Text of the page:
For the past few months, I’ve been seeing links to online “newspapers” pop up in the Twitter stream. In fact, we first discussed Twitter Newspapers on Freelance Folder in an Open Thread a few months ago. Since online social media newspapers seem to be becoming more popular, I decided to take a closer look at this trend.
In this post, I’ll explain what a social media newspaper is and examine the pros and cons of having a Twitter newspaper. I’ll also share the results of an informal Twitter poll that I conducted.
What Is a Twitter Newspaper?
If you’re not familiar with social media newspapers, it’s important to understand what they are. Simply put, a social media newspaper automatically summarizes the content of user-selected tweets (and Facebook content) based on user-defined criteria (such as a Twitter list or hash tag). Typically, the newspaper is then tweeted out into the user’s Twitter stream. In some cases, it may also be shared on the user’s website.
Technically, tools that create such newspapers are aggregators–meaning that they gather a specified type of information from designated sources. In this case, however, the aggregator has been specifically designed to work with social media. Those who aggregate content are often referred to as “curators.”
Creating a Social Media Newspaper
Here are several online tools that you can use to create a Twitter or Facebook newspaper:
- Paper.li–This newspaper tool seems allows you to create custom newspapers from both Twitter and Facebook.
- Twitter Tim.es–This newspaper tool allows you to extract information from either media sources and from Twitter lists.
- PostPost–This newspaper tool is currently limited to Facebook only.
However, expect new tools to crop up in the coming months. I would also expect to see existing tools expand to include other social media platforms.
Social Media Newspaper Pros and Cons
There are some advantages and disadvantages to having a Twitter newspaper.
I’ll tackle the advantages first:
- An organizational tool–Most Twitter users have more than one interest, so their Twitter streams can be chaotic, to say the least. A Twitter newspaper can help a freelancer gather related material.
- A way to find new information/contacts–Different social media users have access to different tweets and contacts. Reading someone else’s Twitter newspaper on a topic that you are interested in can help you find new information or contacts.
- Another “touch”–If you do a good job of creating your social media newspaper and it adds value for those you share it with, it could be a positive addition to your online freelancing brand.
- Possible SEO benefits–Because some social media newspapers are archived there may be some SEO benefits for either the creator of the newspaper or for those whose information is included.
- No cost (and easy to set up)–Most social media newspapers are free for the user and they are relatively simple to set up. Once one is set up, the newspaper creation process is automatic.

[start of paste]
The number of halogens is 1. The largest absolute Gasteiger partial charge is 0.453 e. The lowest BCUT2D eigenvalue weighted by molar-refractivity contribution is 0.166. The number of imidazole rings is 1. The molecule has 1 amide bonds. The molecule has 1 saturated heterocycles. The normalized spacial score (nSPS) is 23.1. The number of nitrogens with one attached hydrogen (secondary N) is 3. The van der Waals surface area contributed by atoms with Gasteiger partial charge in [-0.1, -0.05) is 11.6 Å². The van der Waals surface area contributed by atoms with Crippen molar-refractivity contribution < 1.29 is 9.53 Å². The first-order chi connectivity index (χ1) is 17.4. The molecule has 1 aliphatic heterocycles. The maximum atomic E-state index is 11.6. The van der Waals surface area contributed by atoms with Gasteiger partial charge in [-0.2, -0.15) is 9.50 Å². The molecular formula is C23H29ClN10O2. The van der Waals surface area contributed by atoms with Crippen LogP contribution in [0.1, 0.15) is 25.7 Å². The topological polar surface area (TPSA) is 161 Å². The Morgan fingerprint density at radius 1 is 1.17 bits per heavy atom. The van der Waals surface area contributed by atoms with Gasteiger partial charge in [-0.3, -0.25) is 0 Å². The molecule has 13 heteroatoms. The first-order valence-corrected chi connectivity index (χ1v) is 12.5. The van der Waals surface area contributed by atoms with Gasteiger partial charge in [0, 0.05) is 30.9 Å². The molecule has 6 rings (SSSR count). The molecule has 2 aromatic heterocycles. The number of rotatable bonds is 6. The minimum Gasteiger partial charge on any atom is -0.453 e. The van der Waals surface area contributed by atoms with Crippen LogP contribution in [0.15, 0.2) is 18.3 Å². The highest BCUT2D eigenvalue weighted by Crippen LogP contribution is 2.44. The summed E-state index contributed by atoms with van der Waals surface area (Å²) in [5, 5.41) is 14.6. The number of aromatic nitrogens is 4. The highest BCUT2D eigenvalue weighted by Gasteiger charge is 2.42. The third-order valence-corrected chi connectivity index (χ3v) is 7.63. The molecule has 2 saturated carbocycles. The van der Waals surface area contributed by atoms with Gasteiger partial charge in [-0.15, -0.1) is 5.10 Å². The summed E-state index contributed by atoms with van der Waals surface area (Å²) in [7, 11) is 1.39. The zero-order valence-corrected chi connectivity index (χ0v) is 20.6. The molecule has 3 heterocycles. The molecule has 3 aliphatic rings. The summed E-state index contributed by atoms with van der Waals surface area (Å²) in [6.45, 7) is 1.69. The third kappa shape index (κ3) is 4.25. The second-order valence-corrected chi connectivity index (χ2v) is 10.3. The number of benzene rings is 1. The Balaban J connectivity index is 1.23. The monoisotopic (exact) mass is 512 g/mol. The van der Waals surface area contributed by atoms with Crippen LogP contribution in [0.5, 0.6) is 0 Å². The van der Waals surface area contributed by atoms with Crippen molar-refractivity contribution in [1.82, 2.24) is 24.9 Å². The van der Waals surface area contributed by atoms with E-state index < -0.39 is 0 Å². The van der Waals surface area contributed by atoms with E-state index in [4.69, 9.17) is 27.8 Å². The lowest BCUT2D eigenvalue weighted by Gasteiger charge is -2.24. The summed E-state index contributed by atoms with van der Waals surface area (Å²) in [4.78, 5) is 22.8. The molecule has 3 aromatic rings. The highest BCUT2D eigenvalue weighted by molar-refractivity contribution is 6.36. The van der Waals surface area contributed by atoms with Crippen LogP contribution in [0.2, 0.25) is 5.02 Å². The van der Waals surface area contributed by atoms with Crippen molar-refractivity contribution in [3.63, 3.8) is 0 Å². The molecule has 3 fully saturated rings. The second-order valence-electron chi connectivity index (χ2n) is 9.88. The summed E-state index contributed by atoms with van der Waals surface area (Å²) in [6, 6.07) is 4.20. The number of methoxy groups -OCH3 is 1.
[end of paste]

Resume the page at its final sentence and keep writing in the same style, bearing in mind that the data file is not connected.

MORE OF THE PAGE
Now, for the disadvantages:
- Can’t be monetized–As far as I can tell, there is no way for a social media user to place advertisements on his or her social media newspaper.
- Only as good as your criteria–The contents of your social media newspaper will only be as good as your criteria (and your followers). If your criteria is poorly chosen or you do not follow interesting Tweeters, your newsletter may not add value.
- Some find it annoying–The annoyance factor should not be totally discounted. In my informal poll (see below) a significant number of freelancers indicated that they were annoyed with those who promote their Twitter newspapers.
- May be ignored by others–If your social media newspaper doesn’t deliver value, you may find that others ignore it entirely–making the value of having it as part of your brand questionable.
What Freelancers Think About Twitter Newspapers
I reached out on Twitter to discover how some freelancers felt about Twitter newspapers. I also asked a few of my contacts who already have social media newspapers already to comment on the experience.
Although my little Twitter poll was very informal and not necessarily scientific, I was surprised to discover that many freelancers don’t know what a Twitter newspaper is. There was also a significant number of comments that described Twitter newspapers as being “annoying.” Surprisingly, I didn’t get any positive comments.
I then decided to go ahead and ask a few freelancers who are using Twitter newspapers what they thought about the experience. These comments were positive. Here are two different opinions:
- Shakirah Dawud (@shakirah_dawud), who blogs at Deliberate Ink, shared her experience: ” I think the best thing about it is how it helps bind me by association to some of my most respected and informative tweeps on my topic.”
- George Passwater (@GRPasswater) provided similar feedback: “The feedback I’ve received on my Twitter daily papers is always positive. Many tell me how the news in each paper has helped them in one way or another. For me, it’s a win-win situation. I get to connect with all kinds of great people who read the papers and they get great content they can use for their own use.”
Here are a few other resources discussing social media newspapers.
- From Kommein, How Paper.li Can Become an Attractive Option for Bloggers
- From Mashable, PostPost: A Facebook Newspaper With a Flipboard Feel
- From Social Media Today, Online News Curation, The rise of the Echo-Chamber and the end of Debate?
What do you think about Twitter newspapers? Do you use a Twitter (or other social media) newspaper? Can you think of any pros or cons that I forgot?
Share your experience or opinion in the comments.